By Nick Butler at the Fisht Olympic Stadium in Sochi

The Olympic Cauldron is finally lit to highlight the Opening Ceremony here this evening  ©AFP/Getty ImagesFebruary 7 – In front of a pulsated and captivated crowd, the Olympic Games were declared open here this evening in an Opening Ceremony illustrating the best of both sport and Russia.

After an opening sequence, the parade of athletes took place earlier than expected - with each country highlighted on a projected image of Earth from Space as they paraded.

This was followed by a fascinating tribute through Russian history before speeches by Sochi 2014 Organising Committee President Dmitry Chernyshenko and International Olympic Committee (IOC) President Thomas Bach.

To a cascade of thunderbolts, the Games was then declared open by Russian President Vladimir Putin.

Vladimir Putin declared the Games open ©Getty ImagesVladimir Putin declared the Games open ©Getty Images

But the question on everyone's lips concerned who would light the Flame?

First, four high-profile Russian sporting names of recent decades - in tennis player Maria Sharapova, pole vaulter Yelena Isinbayeva, wrestler Aleksandr Karelin and gymnast Alina Kabaeva - embarked on a lap around the stadium.

The Flame was then handed to three-times ice hockey gold medallist Vladislav Tretiak and three-times pairs figure skating gold champion Irina Rodnina, who together ran out of the Stadium with the Torch in their hands.

In the shadow of the huge cauldron, they they then lit it, with flames shooting upwards into the Sochi sky as fireworks reverberated around the Olympic Park.

Vladislav Tretiak and Irina Rodnina carry the Flame out of the Stadium to light the Olympic Cauldron ©AFP/Getty ImagesVladislav Tretiak and Irina Rodnina carry the Flame out of the Stadium to light the Olympic Cauldron ©AFP/Getty Images

While the build-up to the Games was clouded by a variety of security and human rights concerns, hopes were always high that, when it did get underway, it would be with Olympic values at the forefront.

Discounting the rumours of a failed attempt to divert a plane to Sochi which circulated halfway through the Ceremony - this was exactly what happened.

With security around the Park efficient but by no means obtrusive, the Stadium gradually began to fill up as the last embers of daylight gave way.

By the time the screens dotted around the 40,000 capacity Stadium began a 60 second countdown to 20:14, the crowd were already roused into an excited stupor thanks to pop band t.A.T.u and various other light-themed and "hug a neighbour" style entertainments.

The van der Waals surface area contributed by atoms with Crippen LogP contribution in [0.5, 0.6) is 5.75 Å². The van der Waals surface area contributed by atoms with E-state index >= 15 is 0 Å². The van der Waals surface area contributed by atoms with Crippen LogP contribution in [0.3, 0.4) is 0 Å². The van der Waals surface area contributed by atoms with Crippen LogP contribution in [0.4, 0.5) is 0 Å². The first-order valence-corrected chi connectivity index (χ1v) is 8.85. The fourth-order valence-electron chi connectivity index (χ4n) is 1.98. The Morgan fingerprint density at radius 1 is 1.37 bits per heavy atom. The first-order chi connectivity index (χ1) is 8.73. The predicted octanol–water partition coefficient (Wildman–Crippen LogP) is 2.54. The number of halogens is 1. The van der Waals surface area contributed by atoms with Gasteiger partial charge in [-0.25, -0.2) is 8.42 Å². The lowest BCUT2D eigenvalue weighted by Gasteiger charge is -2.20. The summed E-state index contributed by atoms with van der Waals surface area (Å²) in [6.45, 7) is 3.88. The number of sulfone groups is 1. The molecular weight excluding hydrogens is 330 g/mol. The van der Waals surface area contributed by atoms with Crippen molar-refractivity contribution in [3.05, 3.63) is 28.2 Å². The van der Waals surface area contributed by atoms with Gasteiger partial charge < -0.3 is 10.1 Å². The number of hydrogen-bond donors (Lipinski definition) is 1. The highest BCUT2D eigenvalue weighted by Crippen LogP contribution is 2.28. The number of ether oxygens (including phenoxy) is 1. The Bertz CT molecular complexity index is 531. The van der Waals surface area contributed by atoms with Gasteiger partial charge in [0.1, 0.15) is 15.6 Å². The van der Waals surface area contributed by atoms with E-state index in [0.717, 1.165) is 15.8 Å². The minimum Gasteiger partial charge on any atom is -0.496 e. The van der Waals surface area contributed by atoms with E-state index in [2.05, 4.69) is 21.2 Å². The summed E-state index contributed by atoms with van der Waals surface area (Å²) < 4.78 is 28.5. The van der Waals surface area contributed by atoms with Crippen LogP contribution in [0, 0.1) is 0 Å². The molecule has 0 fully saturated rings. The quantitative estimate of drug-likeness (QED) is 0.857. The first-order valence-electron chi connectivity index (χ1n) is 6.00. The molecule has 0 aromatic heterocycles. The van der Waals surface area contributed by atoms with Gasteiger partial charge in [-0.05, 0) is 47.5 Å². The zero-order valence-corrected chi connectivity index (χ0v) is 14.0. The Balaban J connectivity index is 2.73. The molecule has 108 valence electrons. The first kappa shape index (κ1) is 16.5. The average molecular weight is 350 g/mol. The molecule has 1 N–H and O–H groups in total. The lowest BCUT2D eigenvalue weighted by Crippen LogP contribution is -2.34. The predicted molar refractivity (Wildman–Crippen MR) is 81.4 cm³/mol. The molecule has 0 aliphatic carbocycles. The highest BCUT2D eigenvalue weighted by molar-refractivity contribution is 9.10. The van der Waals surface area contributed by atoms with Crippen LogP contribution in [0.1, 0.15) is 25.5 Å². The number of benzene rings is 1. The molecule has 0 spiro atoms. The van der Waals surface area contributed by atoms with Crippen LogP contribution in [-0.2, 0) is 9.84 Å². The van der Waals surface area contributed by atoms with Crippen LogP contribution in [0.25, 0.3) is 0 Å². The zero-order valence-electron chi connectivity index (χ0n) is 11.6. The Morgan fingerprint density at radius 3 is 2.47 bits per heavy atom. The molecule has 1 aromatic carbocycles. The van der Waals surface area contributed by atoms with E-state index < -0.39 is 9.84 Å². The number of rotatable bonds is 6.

After a traditional Russian village was paraded across the Stadium on a series of floats, a surprise was sprung when the parade of athletes occurred not, as is the general norm, towards the end of the Ceremony, but at the beginning.

As ever there was an interesting political subtext to the Parade, with the fact that athletes from Israel were followed out by those from Iran particularly intriguing. 

But the crowd kept up vocal support all the way through, with the best reception being reserved for those with the best outfits - Kazakhstan - or the most enthusiastic flagbearers - Venezuela - before the loudest cheer of all greeted the Russian team.

In the reverse of what we saw during the London 2012 Opening Ceremony, the historical element then followed the Parade.

A traditional Russian troika, as seen in the Torch Relay, was an early part of the historical section ©McClatchy-Tribune/Getty ImagesA traditional Russian troika, as seen in the Torch Relay, was an early part of the historical section ©McClatchy-Tribune/Getty Images

In a fascinating whistlestop tour we glimpsed Russian history in all its glory - from the majesty of Peter the Great's Russian Navy, the cruelty of Ivan the Terrible, and the beauty of the first ball of Natasha Rostova in Tolstoy's War and Peace.

Unlike with Beijing 2008, neither did the 20th century miss out as tributes were paid to industrialisation and the Russian Revolution, as well as to the Soviet era reconstruction which followed - before a "dream-like" section anticipating Russia's future.

The world was then "welcomed to the 2014 Olympics Winter Games in Sochi" by the head of the Sochi Organising Committee Dmitry Chernyhenko.

"Our city is unique, as all of Russia is unique", he said.

"We are proud to have the privilege to host the entire world".

The floor was then handed to IOC President Thomas Bach who - in a characteristically long but emotional and meaningful address - declared that "tonight we arrive at a new page in Olympic history.

"What took decades in other parts of the world has happened here in just seven years", he added before thanking workers for a "great contribution under some time difficult circumstances".

After several messages reaching out to Olympians competing at the Games, Bach once again underlined how the Olympic Games should be a "bridge bringing people together, rather than keeping them apart".

In this vein, he asked world leaders to "respect the Olympic messages" and to "have the courage to address disagreements in the correct environment and not on the backs of these athletes" in a reference to the many who had chosen not to attend.

Once the flag had been lit, the Olympic Anthem was played and, as tradition dictates, "doves of peace" circled the Stadium.

Doves of Peace in the Olympic Stadium ©Toronto Star/Getty ImagesDoves of Peace in the Olympic Stadium ©Toronto Star/Getty Images

Although the evening was not flawless, with one of the five Olympic rings not appearing lit at the beginning of the Ceremony, and the event was missing some of the humour of London 2012, it certainly achieved its aim of illustrating Russia's values, history and heritage. 

The emphasis will now be on Sochi to continue this warm, enthusiastic and efficient welcome as sporting action begins in earnest here from tomorrow.